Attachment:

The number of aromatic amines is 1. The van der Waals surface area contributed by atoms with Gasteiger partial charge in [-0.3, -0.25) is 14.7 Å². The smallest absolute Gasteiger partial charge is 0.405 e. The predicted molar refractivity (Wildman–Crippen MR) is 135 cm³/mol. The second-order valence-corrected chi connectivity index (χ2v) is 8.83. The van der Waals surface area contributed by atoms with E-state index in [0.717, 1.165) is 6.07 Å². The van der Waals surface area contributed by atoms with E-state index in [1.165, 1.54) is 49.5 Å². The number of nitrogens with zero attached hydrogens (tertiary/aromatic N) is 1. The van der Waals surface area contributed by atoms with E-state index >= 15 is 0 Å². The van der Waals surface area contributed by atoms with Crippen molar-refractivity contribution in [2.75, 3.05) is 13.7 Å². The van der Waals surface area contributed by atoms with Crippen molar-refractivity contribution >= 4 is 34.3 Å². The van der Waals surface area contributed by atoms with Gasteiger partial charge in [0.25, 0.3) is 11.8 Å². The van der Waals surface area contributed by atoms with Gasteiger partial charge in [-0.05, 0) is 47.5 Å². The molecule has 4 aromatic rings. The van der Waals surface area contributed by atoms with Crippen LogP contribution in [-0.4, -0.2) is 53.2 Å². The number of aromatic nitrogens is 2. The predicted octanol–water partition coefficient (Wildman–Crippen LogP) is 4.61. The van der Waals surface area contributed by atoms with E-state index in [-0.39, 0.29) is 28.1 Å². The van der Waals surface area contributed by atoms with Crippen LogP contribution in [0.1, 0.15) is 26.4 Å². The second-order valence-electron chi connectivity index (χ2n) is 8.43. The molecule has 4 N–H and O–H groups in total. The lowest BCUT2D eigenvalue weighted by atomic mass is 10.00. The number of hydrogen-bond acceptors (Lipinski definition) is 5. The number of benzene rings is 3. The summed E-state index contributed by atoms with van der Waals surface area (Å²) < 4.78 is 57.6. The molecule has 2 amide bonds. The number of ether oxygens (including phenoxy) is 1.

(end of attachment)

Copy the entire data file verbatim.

The number of aromatic amines is 1. The van der Waals surface area contributed by atoms with Gasteiger partial charge in [-0.3, -0.25) is 14.7 Å². The smallest absolute Gasteiger partial charge is 0.405 e. The predicted molar refractivity (Wildman–Crippen MR) is 135 cm³/mol. The second-order valence-corrected chi connectivity index (χ2v) is 8.83. The van der Waals surface area contributed by atoms with E-state index in [0.717, 1.165) is 6.07 Å². The van der Waals surface area contributed by atoms with E-state index in [1.165, 1.54) is 49.5 Å². The number of nitrogens with zero attached hydrogens (tertiary/aromatic N) is 1. The van der Waals surface area contributed by atoms with E-state index >= 15 is 0 Å². The van der Waals surface area contributed by atoms with Crippen molar-refractivity contribution in [2.75, 3.05) is 13.7 Å². The van der Waals surface area contributed by atoms with Crippen molar-refractivity contribution >= 4 is 34.3 Å². The van der Waals surface area contributed by atoms with Gasteiger partial charge in [0.25, 0.3) is 11.8 Å². The van der Waals surface area contributed by atoms with Gasteiger partial charge in [-0.05, 0) is 47.5 Å². The molecule has 4 aromatic rings. The van der Waals surface area contributed by atoms with Crippen LogP contribution in [-0.4, -0.2) is 53.2 Å². The number of aromatic nitrogens is 2. The predicted octanol–water partition coefficient (Wildman–Crippen LogP) is 4.61. The van der Waals surface area contributed by atoms with E-state index in [-0.39, 0.29) is 28.1 Å². The van der Waals surface area contributed by atoms with Crippen LogP contribution in [0.1, 0.15) is 26.4 Å². The second-order valence-electron chi connectivity index (χ2n) is 8.43. The molecule has 4 N–H and O–H groups in total. The lowest BCUT2D eigenvalue weighted by atomic mass is 10.00. The number of hydrogen-bond acceptors (Lipinski definition) is 5. The number of benzene rings is 3. The summed E-state index contributed by atoms with van der Waals surface area (Å²) < 4.78 is 57.6. The molecule has 2 amide bonds. The number of ether oxygens (including phenoxy) is 1.